A patient who is suffering from spinal stenosis may undergo a laminectomy if conservative spinal treatment has not been (or has ceased to be) effective at controlling symptoms of back pain, paraesthesia, numbness, and weakness. In some cases a patient will require an immediate operation to remove acute pressure on the spinal cord. Patients who require a discectomy to remove a herniated disc may need a partial laminectomy to provide access to the troublesome disc, although more minimal spinal surgeries are usually preferred to improve recovery times and reduce risk of complication. A laminotomy is a less extensive procedure and can maintain the stability of the spine more effectively than a laminectomy, as can a laminoplasty. As a general rule, cervical spinal procedures are conducted from the anterior (front) of the neck, whilst lumbar procedures commonly approached from the posterior spine.
Prior to the procedure the patient will undergo a thorough physical assessment to determine their continued eligibility for surgery. Any sign of infection will mean that surgery is delayed. The use of x-rays, MRI scans, and CT scans may assist the surgeon in determining how much of the lamina to excise, and whether fusion is necessary at this time. Additionally, x-rays may be used during the back surgery, via fluoroscope, in order to track the progress of the procedure. Patients will be admitted to the hospital on the day of surgery having been advised not to consume any food or liquids overnight. They will be prepared for surgery, with an IV line introduced, and a general anaesthetic administered.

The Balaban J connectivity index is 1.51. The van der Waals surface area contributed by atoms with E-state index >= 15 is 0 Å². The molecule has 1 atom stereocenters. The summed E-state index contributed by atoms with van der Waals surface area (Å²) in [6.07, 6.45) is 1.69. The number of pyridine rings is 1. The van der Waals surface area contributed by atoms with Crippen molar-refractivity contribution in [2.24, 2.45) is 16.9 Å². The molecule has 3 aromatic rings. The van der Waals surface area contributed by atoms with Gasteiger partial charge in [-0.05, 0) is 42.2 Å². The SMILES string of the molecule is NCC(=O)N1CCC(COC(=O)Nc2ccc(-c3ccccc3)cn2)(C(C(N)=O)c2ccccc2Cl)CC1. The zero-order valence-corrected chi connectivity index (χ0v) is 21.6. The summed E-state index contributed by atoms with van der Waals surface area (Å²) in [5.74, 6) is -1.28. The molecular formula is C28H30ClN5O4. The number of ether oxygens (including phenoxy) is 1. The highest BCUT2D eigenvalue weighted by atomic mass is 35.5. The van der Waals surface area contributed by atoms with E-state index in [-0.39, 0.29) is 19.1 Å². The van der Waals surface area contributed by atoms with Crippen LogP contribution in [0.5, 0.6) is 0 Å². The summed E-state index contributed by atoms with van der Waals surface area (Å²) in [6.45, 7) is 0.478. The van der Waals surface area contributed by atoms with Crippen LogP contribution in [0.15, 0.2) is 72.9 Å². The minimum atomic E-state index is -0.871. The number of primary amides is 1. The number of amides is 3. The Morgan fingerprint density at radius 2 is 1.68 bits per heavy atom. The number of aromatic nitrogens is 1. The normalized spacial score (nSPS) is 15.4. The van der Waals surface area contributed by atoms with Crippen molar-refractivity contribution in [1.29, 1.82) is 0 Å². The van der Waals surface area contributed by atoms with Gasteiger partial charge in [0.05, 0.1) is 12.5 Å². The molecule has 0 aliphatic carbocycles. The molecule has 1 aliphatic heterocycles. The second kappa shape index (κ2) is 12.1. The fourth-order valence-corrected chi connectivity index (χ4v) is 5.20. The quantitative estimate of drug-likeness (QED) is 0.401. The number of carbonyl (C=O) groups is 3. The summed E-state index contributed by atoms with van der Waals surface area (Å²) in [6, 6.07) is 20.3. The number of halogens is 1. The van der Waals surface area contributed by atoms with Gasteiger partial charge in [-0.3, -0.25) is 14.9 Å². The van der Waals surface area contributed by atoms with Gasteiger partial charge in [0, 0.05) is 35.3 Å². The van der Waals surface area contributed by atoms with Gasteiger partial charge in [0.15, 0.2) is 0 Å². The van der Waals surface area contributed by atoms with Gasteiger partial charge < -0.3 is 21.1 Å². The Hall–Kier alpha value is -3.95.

Somatosensory evoked potentials (SSEPs) may be used by the surgeon during the operation to monitor nerve impulse transmission. Although this technique can provide an early alert for possible spinal cord or nerve damage it is not necessarily used by all surgeons as this complication is rare. A laminectomy is often performed prior to spinal fusion in order to prevent instability, pain, and deformity at a later date. If fusion is indicated then the patient may have a bone graft using donor bone or an autologous bone graft sourcing material from their own hip bone thus creating a second operation site and possible source of post-operative pain.
Patients need to be aware that a laminectomy can take a substantial amount of time to recover from. Post-operative care should be organized prior to the operation with a relative or friend available to drive them home from the hospital and take care of daily activities such as bathing, cooking, and food-shopping for the initial period of healing.
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